From Antivist

Many plants contain substances called saponins - these are toxic glycosides and can be found, usually in low concentrations, in many of our foods, especially in beans and some leaves. Fortunately saponins are destroyed by prolonged heat and are also very poorly absorbed by the body, so most of what we ingest passes straight through us. These saponins, however, are not without their uses and one of their properties is to form a lather in water that is a gentle but effective cleaner. A number of plants contain quite high concentrations of saponins and have been used as an alternative soap.



Amole (Chlorogalum pomeridianum) is a fairly widespread member of the lily family with a tennis ball-sized bulb. The long, linear leaves measure a foot or longer, and they are wavy on their margins. When you dig down�sometimes up to a foot deep in hard soil�you'll find the bulb, which is entirely covered in layers of brown fibers. I have seen useful brushes and whisk brooms made from a cluster of these fibers that have been gathered and securely wrapped on one end with some cordage.

For the soap, you remove the brown fiber until you have the white bulb. It is formed in layers, just like an onion, and you'll find it sticky and soapy to handle. I have heard that some Indians ate these bulbs when roasted, but I always found that it was too much like eating soap! Perhaps I baked it wrong.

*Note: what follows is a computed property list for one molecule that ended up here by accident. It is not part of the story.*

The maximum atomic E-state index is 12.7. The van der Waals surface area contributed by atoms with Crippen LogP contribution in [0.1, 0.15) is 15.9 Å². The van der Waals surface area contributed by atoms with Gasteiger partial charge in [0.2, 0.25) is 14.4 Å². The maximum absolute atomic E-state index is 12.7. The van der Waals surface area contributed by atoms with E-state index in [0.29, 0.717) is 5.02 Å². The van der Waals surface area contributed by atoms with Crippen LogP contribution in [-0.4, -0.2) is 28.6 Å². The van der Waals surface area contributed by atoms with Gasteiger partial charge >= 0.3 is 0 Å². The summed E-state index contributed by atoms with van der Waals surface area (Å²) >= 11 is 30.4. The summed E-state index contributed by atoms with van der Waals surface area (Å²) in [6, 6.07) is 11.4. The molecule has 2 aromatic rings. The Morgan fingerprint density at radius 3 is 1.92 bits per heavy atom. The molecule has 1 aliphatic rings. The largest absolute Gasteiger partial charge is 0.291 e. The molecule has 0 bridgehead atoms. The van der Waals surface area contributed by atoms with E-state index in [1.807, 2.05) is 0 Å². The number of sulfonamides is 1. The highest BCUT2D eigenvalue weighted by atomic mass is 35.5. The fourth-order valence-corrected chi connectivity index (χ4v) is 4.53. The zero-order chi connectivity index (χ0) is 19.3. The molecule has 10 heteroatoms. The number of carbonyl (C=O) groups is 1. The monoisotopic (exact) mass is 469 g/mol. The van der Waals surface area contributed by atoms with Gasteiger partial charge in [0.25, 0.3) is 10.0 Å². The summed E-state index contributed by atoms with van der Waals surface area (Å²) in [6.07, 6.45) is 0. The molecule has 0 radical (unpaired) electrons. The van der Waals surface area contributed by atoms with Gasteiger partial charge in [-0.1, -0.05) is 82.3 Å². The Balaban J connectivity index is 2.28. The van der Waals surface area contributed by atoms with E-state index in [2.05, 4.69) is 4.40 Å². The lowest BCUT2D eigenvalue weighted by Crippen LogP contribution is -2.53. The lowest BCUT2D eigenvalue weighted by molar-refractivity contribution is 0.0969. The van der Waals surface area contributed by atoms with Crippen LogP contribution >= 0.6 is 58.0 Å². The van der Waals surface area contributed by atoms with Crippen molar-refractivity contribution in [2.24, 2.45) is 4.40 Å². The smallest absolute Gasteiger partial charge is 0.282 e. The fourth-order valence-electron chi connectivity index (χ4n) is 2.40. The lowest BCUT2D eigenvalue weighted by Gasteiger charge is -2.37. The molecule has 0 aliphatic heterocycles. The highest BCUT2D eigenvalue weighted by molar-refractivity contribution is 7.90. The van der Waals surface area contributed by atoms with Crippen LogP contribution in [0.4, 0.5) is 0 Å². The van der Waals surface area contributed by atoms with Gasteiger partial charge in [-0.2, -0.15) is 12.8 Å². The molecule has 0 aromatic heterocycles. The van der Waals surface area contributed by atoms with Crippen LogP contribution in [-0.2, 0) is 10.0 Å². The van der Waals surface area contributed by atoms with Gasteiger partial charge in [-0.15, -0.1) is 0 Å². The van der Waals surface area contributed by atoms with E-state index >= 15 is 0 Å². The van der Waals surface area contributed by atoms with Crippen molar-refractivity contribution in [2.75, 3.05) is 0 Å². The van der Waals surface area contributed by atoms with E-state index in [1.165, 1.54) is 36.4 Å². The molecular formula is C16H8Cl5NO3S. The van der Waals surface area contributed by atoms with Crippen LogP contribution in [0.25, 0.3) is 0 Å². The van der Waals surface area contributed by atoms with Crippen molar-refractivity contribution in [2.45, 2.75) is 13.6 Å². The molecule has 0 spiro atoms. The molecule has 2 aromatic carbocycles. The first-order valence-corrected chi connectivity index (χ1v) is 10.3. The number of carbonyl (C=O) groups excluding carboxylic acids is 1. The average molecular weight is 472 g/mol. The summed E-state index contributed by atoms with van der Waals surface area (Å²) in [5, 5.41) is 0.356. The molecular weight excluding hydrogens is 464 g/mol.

Take a few layers of the white bulbs, add water, and agitate between your hands. A rich lather results, which you can use to take a bath, wash your hair, or wash your clothes.

The bulbs can be dug year round if you know where to dig. When the plant is dormant in late fall and winter, there is only scant evidence to tell you that the bulbs are underground. Though the bulbs can be dug and dried for future use, the fresh bulb is superior.

Buffalo Gourd

Buffalo Gourd ( Cucurbita foetidissima ) is widely spread throughout the Southwestern United States and can be found in remote deserts and in urban vacant lots. It also goes by such local names as coyote melon and calabazilla. This is an obvious relative of squash and pumpkins. The Southwestern Indians have used the small orange-shaped gourds as rattles, though they make a somewhat inferior product. The wandering vine arises from a huge underground root, and the stiff leaves often stand upright. They have a unique aroma, and the leaves are covered with tiny rigid spines.

To make soap, pinch off a handful of the tender, growing tips, or just the older leaves if that's all you can find. Add water and agitate between your hands. A green, frothy lather results, which Southwestern tribes used for washing clothes. However, buffalo gourd is regarded by some as the soap of last resort since the tiny hairs may cause irritation to the skin.

Mountain Lilac

Mountain lilac ( Ceanothus species ) is a shrub to a small tree that is fairly common throughout the West. When you are hiking through chaparral, desert, or mountain re gions in the spring, you will notice a spot of white or blue or purple on the hillside or along the trail. There are many species that you can use for soap, and they also go by the names of buck brush, snowbrush, and soapbloom. Since the botanical features of each species varies, the easiest way to determine if you have a mountain lilac is to take a handful of blossoms, add water, and rub between your hands. You'll get a good lather with a mild aroma if you have mountain lilac.